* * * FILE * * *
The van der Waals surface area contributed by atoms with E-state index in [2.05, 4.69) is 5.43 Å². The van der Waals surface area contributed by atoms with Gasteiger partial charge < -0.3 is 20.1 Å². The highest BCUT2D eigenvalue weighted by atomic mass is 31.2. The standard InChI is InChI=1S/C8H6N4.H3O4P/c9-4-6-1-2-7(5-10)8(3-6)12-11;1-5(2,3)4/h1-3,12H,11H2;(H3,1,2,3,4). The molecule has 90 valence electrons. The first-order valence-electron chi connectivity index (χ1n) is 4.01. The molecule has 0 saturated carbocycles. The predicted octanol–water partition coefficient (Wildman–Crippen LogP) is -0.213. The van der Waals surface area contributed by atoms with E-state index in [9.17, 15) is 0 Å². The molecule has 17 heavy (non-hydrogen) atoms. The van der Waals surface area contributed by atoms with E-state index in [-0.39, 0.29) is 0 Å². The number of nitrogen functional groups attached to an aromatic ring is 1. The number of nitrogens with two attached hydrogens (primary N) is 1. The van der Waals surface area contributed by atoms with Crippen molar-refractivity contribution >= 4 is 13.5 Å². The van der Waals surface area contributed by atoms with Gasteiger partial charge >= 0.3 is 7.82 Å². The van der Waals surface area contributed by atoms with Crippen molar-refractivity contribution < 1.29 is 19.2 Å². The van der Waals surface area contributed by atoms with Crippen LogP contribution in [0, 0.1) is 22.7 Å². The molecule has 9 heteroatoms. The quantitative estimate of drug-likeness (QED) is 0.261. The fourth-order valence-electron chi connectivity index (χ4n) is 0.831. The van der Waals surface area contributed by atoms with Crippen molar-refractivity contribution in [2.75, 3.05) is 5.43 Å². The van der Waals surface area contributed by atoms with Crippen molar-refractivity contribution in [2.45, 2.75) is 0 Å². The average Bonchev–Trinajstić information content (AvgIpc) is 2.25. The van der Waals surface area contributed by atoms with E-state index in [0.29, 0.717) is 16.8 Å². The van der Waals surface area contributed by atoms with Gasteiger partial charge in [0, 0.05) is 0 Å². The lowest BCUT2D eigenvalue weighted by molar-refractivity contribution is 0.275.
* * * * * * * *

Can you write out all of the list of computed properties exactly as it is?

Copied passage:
The van der Waals surface area contributed by atoms with E-state index in [2.05, 4.69) is 5.43 Å². The van der Waals surface area contributed by atoms with Gasteiger partial charge < -0.3 is 20.1 Å². The highest BCUT2D eigenvalue weighted by atomic mass is 31.2. The standard InChI is InChI=1S/C8H6N4.H3O4P/c9-4-6-1-2-7(5-10)8(3-6)12-11;1-5(2,3)4/h1-3,12H,11H2;(H3,1,2,3,4). The molecule has 90 valence electrons. The first-order valence-electron chi connectivity index (χ1n) is 4.01. The molecule has 0 saturated carbocycles. The predicted octanol–water partition coefficient (Wildman–Crippen LogP) is -0.213. The van der Waals surface area contributed by atoms with E-state index in [9.17, 15) is 0 Å². The molecule has 17 heavy (non-hydrogen) atoms. The van der Waals surface area contributed by atoms with E-state index in [-0.39, 0.29) is 0 Å². The number of nitrogen functional groups attached to an aromatic ring is 1. The number of nitrogens with two attached hydrogens (primary N) is 1. The van der Waals surface area contributed by atoms with Crippen molar-refractivity contribution >= 4 is 13.5 Å². The van der Waals surface area contributed by atoms with Gasteiger partial charge >= 0.3 is 7.82 Å². The van der Waals surface area contributed by atoms with Crippen molar-refractivity contribution < 1.29 is 19.2 Å². The van der Waals surface area contributed by atoms with Crippen LogP contribution in [0, 0.1) is 22.7 Å². The molecule has 9 heteroatoms. The quantitative estimate of drug-likeness (QED) is 0.261. The fourth-order valence-electron chi connectivity index (χ4n) is 0.831. The van der Waals surface area contributed by atoms with Crippen molar-refractivity contribution in [2.75, 3.05) is 5.43 Å². The van der Waals surface area contributed by atoms with Crippen molar-refractivity contribution in [2.45, 2.75) is 0 Å². The average Bonchev–Trinajstić information content (AvgIpc) is 2.25. The van der Waals surface area contributed by atoms with E-state index in [0.29, 0.717) is 16.8 Å². The van der Waals surface area contributed by atoms with Gasteiger partial charge in [0, 0.05) is 0 Å². The lowest BCUT2D eigenvalue weighted by molar-refractivity contribution is 0.275.